Compared to the spherical appearance of ribeye-labeled structures in the OPL/ONL of Cav1.4 KO and other mouse strains with presynaptic dysfunction (Chang et al., 2006; McCall and Gregg, 2008; Raven et al., 2008; Liu et al., 2013; Zabouri and Haverkamp, 2013), those in the ONL of G369i KI mice exhibited mature ribbon morphology and were associated with synaptic proteins as in the WT OPL (Figure 4C,D). To further analyze the seemingly normal organization of these synapses in the OPL and ONL, we performed 3-dimensional (3D) reconstructions of spherules in G369i KI retina via serial block-face scanning electron microscopy (Figure 4E–G). Each of the four rod terminals sampled from G369i KI retina had a single ribbon that was anchored at the presynaptic membrane and was apposed to a triad of postsynaptic partners (Figure 4F–G). However, several peculiarities were observed. First, three of the four spherules that were analyzed contained more than one ribbon, rather than the single ribbon characteristic of rod terminals in the WT mouse retina (Blanks et al., 1974Figure 4E–G). Second, some ribbons appeared club-shaped (Figure 4—figure supplement 1). Third, at least one of the extraneous ribbons was ‘floating’ rather than anchored near the presynaptic membrane. These alterations of ribbon architecture in G369i KI rod spherules resemble the types of ribbon plasticity caused by reductions in presynaptic Ca2+ in mouse rods due to light or Ca2+ chelators (Spiwoks-Becker et al., 2004; Dembla et al., 2020). Thus, the lack of Cav1.4 Ca2+ signals in G369i KI rods could have caused fragmentation of the anchored ribbon, leading to the appearance of additional short, floating ribbons.

A particularly prominent anomaly of the reconstructed spherules was an alteration in postsynaptic architecture. Normally, within the invagination of mouse rod spherules are two HC neurites and an intervening RBC neurite (Figure 4E). Compared to HCs, the RBC neurite tip and the resident mGluR6 receptors are maintained relatively distant—hundreds of nanometers—from the release site (Rao-Mirotznik et al., 1995). This complex organization is thought to be critical for controlling glutamate release volume and spillover dynamics, allowing for differential activation of distinct glutamate receptor populations (Petralia et al., 2018). For spherules in the OPL as well as in the ONL of G369i KI retina, branching neurites of HCs and RBCs formed non-invaginating triadic contacts close to the anchored presynaptic ribbon (Figure 4F,G), rather than invading rod spherules as in WT retina (Figure 4E). Nevertheless, immunolabeling for mGluR6 remained clustered near ribbons in G369i KI retina (Figure 3B; Figure 4—figure supplement 2), suggesting that pre and postsynaptic apposition is maintained even in the absence of the normal spacing between RBC tips and the release sites. In agreement with these findings, mGluR6 labeling was significantly closer to that for ribbons in G369i KI than in WT retina as revealed by nearest-neighbor analyses (Figure 4—figure supplement 2). Thus, while dispensable for postsynaptic partner selection at rod synapses, Cav1.4 Ca2+ signals are required for the invaginating arrangement of the corresponding neurites within the rod spherule and their proximity to release sites.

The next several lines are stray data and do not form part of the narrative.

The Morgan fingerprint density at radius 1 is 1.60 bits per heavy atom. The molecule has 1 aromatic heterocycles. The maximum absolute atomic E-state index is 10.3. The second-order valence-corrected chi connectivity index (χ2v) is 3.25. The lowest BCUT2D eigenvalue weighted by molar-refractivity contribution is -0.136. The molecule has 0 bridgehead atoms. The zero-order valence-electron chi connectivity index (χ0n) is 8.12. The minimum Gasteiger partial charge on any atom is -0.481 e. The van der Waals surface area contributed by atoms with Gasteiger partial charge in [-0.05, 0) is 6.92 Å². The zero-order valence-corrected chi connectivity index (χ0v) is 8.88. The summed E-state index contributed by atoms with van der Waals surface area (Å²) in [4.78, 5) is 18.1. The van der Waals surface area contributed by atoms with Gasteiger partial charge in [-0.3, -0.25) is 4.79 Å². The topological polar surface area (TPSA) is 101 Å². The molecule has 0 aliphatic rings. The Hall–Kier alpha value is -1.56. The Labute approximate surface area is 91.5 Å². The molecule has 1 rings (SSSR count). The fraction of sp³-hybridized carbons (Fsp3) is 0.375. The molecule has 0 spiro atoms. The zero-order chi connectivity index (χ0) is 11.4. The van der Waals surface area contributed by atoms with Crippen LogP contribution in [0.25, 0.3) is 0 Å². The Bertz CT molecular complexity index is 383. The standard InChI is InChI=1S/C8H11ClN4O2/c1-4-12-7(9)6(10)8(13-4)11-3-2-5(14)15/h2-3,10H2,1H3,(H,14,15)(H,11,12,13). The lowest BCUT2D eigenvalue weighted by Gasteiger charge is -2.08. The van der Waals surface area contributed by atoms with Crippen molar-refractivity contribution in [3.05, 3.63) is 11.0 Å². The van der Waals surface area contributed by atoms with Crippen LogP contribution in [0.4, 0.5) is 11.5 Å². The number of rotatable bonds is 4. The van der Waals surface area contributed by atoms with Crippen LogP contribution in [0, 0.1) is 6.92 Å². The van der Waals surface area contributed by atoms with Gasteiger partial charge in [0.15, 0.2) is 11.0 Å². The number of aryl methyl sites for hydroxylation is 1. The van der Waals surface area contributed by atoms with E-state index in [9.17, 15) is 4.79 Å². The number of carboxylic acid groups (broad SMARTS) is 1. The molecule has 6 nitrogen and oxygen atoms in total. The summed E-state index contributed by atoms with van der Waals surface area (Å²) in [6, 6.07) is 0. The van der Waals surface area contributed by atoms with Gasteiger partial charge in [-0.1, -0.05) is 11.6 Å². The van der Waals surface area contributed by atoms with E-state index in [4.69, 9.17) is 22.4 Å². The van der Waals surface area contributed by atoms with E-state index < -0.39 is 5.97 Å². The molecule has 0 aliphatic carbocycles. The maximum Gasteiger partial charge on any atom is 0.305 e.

Like other presynaptic Cav channels, Cav1.4 is expected to interact directly or indirectly with a diverse array of proteins (Dolphin and Lee, 2020), some of which are required for ribbon formation in photoreceptors (tom Dieck et al., 2005; Kiyonaka et al., 2012). Thus, the Cav1.4 complex could act as a central scaffold for protein interactions that drive the assembly of the ribbon and associated components of the active zone. Alternatively, but not mutually exclusively, voltage-dependent conformational changes in the Cav1.4 protein, which are intact in G369i mutant channels (Figure 1C), could be involved. For example, Cav1.4 could conformationally couple to intracellular Ca2+ release channels, as Cav1.1 does in skeletal muscle (Adams et al., 1990), which could represent a Ca2+ source that aids presynaptic development.